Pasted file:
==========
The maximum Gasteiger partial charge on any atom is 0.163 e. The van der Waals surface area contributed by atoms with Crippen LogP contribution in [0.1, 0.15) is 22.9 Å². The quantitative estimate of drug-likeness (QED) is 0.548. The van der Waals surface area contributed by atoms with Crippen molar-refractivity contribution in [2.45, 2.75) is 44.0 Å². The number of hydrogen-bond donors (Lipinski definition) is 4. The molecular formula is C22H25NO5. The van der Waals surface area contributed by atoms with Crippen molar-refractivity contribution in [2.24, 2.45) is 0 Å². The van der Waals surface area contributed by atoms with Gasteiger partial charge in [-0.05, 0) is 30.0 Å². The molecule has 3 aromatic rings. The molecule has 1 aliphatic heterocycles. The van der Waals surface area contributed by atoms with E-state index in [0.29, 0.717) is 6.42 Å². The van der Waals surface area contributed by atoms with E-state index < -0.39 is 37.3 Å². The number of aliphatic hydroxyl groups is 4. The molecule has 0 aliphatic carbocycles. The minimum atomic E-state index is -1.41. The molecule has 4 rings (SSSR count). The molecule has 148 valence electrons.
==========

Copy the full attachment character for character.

The maximum Gasteiger partial charge on any atom is 0.163 e. The van der Waals surface area contributed by atoms with Crippen LogP contribution in [0.1, 0.15) is 22.9 Å². The quantitative estimate of drug-likeness (QED) is 0.548. The van der Waals surface area contributed by atoms with Crippen molar-refractivity contribution in [2.45, 2.75) is 44.0 Å². The number of hydrogen-bond donors (Lipinski definition) is 4. The molecular formula is C22H25NO5. The van der Waals surface area contributed by atoms with Crippen molar-refractivity contribution in [2.24, 2.45) is 0 Å². The van der Waals surface area contributed by atoms with Gasteiger partial charge in [-0.05, 0) is 30.0 Å². The molecule has 3 aromatic rings. The molecule has 1 aliphatic heterocycles. The van der Waals surface area contributed by atoms with E-state index in [0.29, 0.717) is 6.42 Å². The van der Waals surface area contributed by atoms with E-state index < -0.39 is 37.3 Å². The number of aliphatic hydroxyl groups is 4. The molecule has 0 aliphatic carbocycles. The minimum atomic E-state index is -1.41. The molecule has 4 rings (SSSR count). The molecule has 148 valence electrons.